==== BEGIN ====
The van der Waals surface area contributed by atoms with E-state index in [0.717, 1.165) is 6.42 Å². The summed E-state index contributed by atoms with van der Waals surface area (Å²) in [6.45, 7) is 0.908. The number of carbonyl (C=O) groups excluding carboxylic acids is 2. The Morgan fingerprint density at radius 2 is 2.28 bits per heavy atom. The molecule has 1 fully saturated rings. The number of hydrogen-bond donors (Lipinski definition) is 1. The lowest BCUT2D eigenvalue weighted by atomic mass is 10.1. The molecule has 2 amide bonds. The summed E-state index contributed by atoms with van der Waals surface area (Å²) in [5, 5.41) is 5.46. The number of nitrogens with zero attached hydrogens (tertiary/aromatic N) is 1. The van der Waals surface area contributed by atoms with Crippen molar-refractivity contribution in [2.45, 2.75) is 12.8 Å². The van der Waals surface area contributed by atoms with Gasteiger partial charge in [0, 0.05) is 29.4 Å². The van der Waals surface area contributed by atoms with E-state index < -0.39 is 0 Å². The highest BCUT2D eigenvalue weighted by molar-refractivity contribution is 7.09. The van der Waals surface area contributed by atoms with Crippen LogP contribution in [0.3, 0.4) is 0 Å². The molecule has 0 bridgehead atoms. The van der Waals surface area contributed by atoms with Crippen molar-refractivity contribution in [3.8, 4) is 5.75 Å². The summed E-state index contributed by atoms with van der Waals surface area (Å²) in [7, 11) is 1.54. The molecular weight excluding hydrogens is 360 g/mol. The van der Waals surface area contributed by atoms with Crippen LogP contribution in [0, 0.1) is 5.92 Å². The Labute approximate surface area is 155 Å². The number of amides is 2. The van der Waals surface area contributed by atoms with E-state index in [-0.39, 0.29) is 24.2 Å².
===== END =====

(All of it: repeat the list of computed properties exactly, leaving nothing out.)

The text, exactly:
The van der Waals surface area contributed by atoms with E-state index in [0.717, 1.165) is 6.42 Å². The summed E-state index contributed by atoms with van der Waals surface area (Å²) in [6.45, 7) is 0.908. The number of carbonyl (C=O) groups excluding carboxylic acids is 2. The Morgan fingerprint density at radius 2 is 2.28 bits per heavy atom. The molecule has 1 fully saturated rings. The number of hydrogen-bond donors (Lipinski definition) is 1. The lowest BCUT2D eigenvalue weighted by atomic mass is 10.1. The molecule has 2 amide bonds. The summed E-state index contributed by atoms with van der Waals surface area (Å²) in [5, 5.41) is 5.46. The number of nitrogens with zero attached hydrogens (tertiary/aromatic N) is 1. The van der Waals surface area contributed by atoms with Crippen molar-refractivity contribution in [2.45, 2.75) is 12.8 Å². The van der Waals surface area contributed by atoms with Gasteiger partial charge in [0, 0.05) is 29.4 Å². The van der Waals surface area contributed by atoms with E-state index < -0.39 is 0 Å². The highest BCUT2D eigenvalue weighted by molar-refractivity contribution is 7.09. The van der Waals surface area contributed by atoms with Crippen LogP contribution in [0.3, 0.4) is 0 Å². The molecule has 0 bridgehead atoms. The van der Waals surface area contributed by atoms with Crippen molar-refractivity contribution in [3.8, 4) is 5.75 Å². The summed E-state index contributed by atoms with van der Waals surface area (Å²) in [7, 11) is 1.54. The molecular weight excluding hydrogens is 360 g/mol. The van der Waals surface area contributed by atoms with Crippen LogP contribution in [0, 0.1) is 5.92 Å². The Labute approximate surface area is 155 Å². The number of amides is 2. The van der Waals surface area contributed by atoms with E-state index in [-0.39, 0.29) is 24.2 Å².